News Item, , Gütersloh: Doctors judge the healthcare system more optimistically than patients

Bertelsmann Stiftung: Compensation should be based on objective criteria

Physicians rate the German healthcare system far more positively than do patients, particularly in terms of quality of care, scope of services, and costs. In a recent survey carried out by the Bertelsmann Stiftung, 64 percent of doctors polled indicated that the quality of medical treatment needed no further improvement; only 48 percent of the general public felt the same way. Sixty-eight percent of doctors are satisfied with the quality of hospital buildings and equipment, but only 53 percent of patients agree. Fifty-two percent of doctors and 65 percent of the overall German population believe that there is a difference in quality between individual physicians.

Doctors likewise rate the scope of services of medical care more positively. Only 30 percent of doctors surveyed saw a need for more modern medical treatments and services, while the figure for the general public was significantly higher at 54 percent. Charges for healthcare are also perceived differently: only about 45 percent of doctors agree that health insurance premiums and co-payments are too high in Germany, while around 70 percent of the public feel this is true. Nevertheless, doctors and patients are largely in agreement that not everyone has the same access to good medical care (70 and 77 percent, respectively). “The Bertelsmann Stiftung believes that a reorganization of the healthcare sector must increase transparency about the quality of services, not only for healthcare health plan members, but also for doctors and other care providers who often are not at all aware of the quality of their performance. The demands made by the service providers involved in the doctors’ strike must also include the objective of making sure the healthcare sector remains viable,” says Bertelsmann Stiftung project manager Jan Böcken. “If the public perceives different shortcomings than do service providers, it then becomes important to measure quality as objectively as possible and to base compensation on this measurement to some degree. Only then will the public understand why compensation should be increased, as our surveys have shown in the past.” With its European Practice Assessment (EPA) program, the Bertelsmann Stiftung has provided a rigorous, metrics-based tool for anonymous self-evaluation of medical practices in order to ensure targeted quality management. In addition, it is in the process of developing an independent portal through which people can learn about hospitals’ offerings and quality of services. The Bertelsmann Stiftung’s Healthcare Monitor surveys a representative sample of 1,500 members of the public twice a year and 500 medical practitioners once a year about current topics of interest in German healthcare. The results presented here are based on surveys taken in November and December 2005.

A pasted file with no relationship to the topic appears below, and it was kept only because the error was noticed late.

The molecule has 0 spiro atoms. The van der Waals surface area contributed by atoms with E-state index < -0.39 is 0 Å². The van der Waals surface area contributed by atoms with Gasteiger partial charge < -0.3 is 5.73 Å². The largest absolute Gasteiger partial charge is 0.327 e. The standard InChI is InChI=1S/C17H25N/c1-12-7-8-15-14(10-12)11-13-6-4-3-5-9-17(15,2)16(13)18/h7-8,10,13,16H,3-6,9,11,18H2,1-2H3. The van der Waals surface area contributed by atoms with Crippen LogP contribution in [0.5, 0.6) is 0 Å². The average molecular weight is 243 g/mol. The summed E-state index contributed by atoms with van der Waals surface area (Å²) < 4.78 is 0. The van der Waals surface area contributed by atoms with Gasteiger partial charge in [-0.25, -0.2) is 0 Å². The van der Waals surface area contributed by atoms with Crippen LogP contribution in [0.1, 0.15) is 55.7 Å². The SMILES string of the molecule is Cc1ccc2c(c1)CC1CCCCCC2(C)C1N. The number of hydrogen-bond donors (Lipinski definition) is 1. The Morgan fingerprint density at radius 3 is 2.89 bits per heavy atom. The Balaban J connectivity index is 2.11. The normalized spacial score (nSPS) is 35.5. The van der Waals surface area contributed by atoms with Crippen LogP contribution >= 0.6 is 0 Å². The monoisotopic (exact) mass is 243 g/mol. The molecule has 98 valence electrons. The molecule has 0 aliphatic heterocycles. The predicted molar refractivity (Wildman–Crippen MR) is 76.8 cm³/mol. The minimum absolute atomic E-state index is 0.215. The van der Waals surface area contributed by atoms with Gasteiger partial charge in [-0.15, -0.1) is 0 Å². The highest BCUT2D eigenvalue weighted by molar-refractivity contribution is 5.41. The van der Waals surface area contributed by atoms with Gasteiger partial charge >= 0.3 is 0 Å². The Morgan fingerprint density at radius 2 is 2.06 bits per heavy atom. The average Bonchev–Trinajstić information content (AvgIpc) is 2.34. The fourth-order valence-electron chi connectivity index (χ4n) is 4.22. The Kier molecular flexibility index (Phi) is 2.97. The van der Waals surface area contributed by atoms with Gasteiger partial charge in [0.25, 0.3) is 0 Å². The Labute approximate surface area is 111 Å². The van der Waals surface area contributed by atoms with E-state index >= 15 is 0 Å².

Contact: Jan Böcken, Tel.: +49 52 41 / 81-81 462 You will find further information in the sidebar at the right.